Thursday, 13 June 2019

You Can Have It All But You Don't Need To

In my 20s when I went into job interviews in my smart suit and high heels and sat in front of a panel of impressive-looking interrogators, I was always asked the same question:
"How do you see yourself five years from now?"
I suppose that's how the corporate world attempts to purge out the unambitious, and I was always ready to give out a remarkable answer to prove that I was. But it has been 15 years since I started my professional life as a qualified accountant with notable credentials working for a top global firm and over 10 years since I have moved to Western Europe, yet I have successfully avoided the steep climb required to reach any corporate ladder.

They say that there is no better time to be a woman because nothing hinders you from having it all: a high flying career, a happy family and everything in between. And there are women who manage to do it, from people within my circle of influence to the ones I happily read about in the Saturday Times. I admire and respect them but I will not take up their mantle any day soon.

It took me awhile to come to this realization. That I can be a woman who doesn't have it all and not feel like I have failed big time. That I can be a mother who works full time and a productive employee who occasionally works from home so I will never miss any of my child's important school events. That I can be happy in a job that doesn't promise linear progression but provides an atmosphere that welcomes creativity and innovation, without pressures of deadlines and client presentations. That I can travel abroad not to work but to have shared experiences with people that matter. That I can spend my holidays without looking at work emails and my evenings watching KDramas or catching up on learning the Japanese Kanji. That I can perfectly enjoy my weekends of having our breakfast at the local pub, or watching my little boy score goals at his football matches or meeting up with friends on play dates. That I don't need to try so hard to reach for the stars because all I really need are right next to me.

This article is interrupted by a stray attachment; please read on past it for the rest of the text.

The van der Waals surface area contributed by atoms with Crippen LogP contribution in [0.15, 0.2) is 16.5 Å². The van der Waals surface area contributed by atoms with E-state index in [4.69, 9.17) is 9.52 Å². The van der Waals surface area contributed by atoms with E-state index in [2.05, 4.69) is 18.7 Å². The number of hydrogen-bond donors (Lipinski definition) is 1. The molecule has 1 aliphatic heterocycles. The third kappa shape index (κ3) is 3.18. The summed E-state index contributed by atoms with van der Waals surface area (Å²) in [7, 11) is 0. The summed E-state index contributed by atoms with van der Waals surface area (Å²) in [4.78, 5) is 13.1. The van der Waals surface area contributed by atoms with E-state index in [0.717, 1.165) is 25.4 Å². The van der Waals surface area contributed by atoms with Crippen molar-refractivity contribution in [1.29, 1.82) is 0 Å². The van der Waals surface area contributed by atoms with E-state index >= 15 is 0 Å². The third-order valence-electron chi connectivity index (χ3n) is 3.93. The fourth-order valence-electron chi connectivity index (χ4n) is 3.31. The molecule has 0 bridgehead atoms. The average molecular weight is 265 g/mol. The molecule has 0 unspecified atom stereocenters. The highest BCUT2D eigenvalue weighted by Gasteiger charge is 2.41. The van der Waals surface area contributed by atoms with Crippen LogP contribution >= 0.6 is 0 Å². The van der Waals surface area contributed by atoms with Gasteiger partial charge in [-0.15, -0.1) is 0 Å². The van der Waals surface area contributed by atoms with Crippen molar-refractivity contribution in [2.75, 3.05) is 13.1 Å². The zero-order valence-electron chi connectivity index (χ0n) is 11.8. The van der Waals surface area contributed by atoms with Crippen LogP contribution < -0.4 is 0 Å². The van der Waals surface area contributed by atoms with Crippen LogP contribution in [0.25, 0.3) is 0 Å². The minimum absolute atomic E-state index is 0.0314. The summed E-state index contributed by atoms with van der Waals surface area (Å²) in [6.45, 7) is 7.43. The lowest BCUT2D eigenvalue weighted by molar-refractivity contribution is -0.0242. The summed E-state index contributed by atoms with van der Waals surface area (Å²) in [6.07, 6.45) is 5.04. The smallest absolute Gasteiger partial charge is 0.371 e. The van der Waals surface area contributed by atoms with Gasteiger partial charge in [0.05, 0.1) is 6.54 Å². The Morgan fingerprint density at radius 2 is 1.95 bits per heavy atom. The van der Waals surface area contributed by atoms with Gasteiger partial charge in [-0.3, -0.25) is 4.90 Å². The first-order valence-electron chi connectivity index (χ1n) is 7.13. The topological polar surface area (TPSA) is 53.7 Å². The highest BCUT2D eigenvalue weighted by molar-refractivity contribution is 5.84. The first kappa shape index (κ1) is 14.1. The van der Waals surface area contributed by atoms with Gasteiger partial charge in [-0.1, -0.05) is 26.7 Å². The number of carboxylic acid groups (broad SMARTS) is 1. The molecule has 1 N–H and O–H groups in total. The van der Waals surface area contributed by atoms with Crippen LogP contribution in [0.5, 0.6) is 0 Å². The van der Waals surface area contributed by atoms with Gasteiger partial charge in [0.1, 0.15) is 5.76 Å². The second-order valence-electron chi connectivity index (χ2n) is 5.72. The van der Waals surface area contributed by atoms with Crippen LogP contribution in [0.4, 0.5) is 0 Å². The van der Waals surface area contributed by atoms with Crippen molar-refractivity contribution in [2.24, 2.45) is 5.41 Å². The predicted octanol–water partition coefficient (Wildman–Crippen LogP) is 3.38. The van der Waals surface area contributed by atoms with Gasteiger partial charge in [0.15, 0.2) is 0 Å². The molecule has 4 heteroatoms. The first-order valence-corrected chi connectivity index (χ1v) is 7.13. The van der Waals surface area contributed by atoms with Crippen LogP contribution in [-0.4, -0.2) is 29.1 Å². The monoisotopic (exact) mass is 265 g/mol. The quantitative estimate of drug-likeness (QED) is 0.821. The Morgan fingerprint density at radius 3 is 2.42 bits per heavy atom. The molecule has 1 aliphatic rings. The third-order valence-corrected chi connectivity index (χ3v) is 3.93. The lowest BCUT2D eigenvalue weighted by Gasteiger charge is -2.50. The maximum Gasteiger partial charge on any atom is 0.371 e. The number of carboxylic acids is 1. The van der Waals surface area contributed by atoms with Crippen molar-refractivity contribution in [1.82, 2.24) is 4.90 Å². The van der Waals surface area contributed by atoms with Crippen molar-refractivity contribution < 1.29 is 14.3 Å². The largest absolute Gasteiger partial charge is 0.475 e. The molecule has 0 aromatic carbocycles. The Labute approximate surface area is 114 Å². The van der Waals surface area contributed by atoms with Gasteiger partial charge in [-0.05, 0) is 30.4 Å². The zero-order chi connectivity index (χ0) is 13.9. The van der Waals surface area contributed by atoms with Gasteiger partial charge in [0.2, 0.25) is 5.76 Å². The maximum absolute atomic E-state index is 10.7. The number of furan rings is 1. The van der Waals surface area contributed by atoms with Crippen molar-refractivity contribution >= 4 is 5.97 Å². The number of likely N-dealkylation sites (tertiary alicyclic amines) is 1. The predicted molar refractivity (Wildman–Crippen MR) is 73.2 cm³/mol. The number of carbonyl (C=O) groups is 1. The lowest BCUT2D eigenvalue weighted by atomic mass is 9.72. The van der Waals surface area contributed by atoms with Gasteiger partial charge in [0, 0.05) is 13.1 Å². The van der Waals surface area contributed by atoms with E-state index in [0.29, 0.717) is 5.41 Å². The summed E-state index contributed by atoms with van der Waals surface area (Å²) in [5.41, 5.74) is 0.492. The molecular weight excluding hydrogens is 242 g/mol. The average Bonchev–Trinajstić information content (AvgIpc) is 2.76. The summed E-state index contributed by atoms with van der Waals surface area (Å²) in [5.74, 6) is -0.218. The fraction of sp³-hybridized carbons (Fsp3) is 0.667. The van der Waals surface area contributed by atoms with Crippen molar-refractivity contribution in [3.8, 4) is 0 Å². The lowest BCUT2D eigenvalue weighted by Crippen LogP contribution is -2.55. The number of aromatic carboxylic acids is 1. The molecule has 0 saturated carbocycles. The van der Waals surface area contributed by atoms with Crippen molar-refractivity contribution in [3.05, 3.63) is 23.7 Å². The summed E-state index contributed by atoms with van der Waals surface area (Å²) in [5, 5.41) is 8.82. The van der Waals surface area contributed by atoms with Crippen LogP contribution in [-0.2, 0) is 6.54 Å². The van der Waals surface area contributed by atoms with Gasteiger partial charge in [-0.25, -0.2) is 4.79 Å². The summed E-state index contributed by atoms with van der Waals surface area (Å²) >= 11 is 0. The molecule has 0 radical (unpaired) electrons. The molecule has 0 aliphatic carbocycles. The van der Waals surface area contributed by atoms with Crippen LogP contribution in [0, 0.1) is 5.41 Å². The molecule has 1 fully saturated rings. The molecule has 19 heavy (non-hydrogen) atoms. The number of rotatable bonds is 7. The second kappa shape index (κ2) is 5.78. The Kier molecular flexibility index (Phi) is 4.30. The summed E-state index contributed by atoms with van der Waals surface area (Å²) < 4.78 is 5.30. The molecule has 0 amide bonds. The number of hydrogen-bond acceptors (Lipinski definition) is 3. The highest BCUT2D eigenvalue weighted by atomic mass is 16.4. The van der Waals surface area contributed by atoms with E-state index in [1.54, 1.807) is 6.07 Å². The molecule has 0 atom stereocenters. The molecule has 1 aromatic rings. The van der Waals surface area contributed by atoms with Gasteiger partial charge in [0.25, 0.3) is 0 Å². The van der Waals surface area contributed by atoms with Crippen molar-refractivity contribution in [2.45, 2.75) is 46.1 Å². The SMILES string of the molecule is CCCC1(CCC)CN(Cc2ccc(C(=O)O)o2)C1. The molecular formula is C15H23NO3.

On an interview in my current workplace, I had to explain why I kept shifting jobs between an accountant and a software tester and it wasn't difficult to explain that I took on jobs that would work around the needs of my family with a company that would value my contributions.

So here I am hitting mid-30s, on just a slightly higher than average UK salary without employment responsibilities that would make a significant change to the world or the community but my greatest achievements will always be in becoming "the bestest Mummy in the world" according to Isaac and the other half to a marriage of equals in every sense of the world.

I don't have it all, but I don't need to. 

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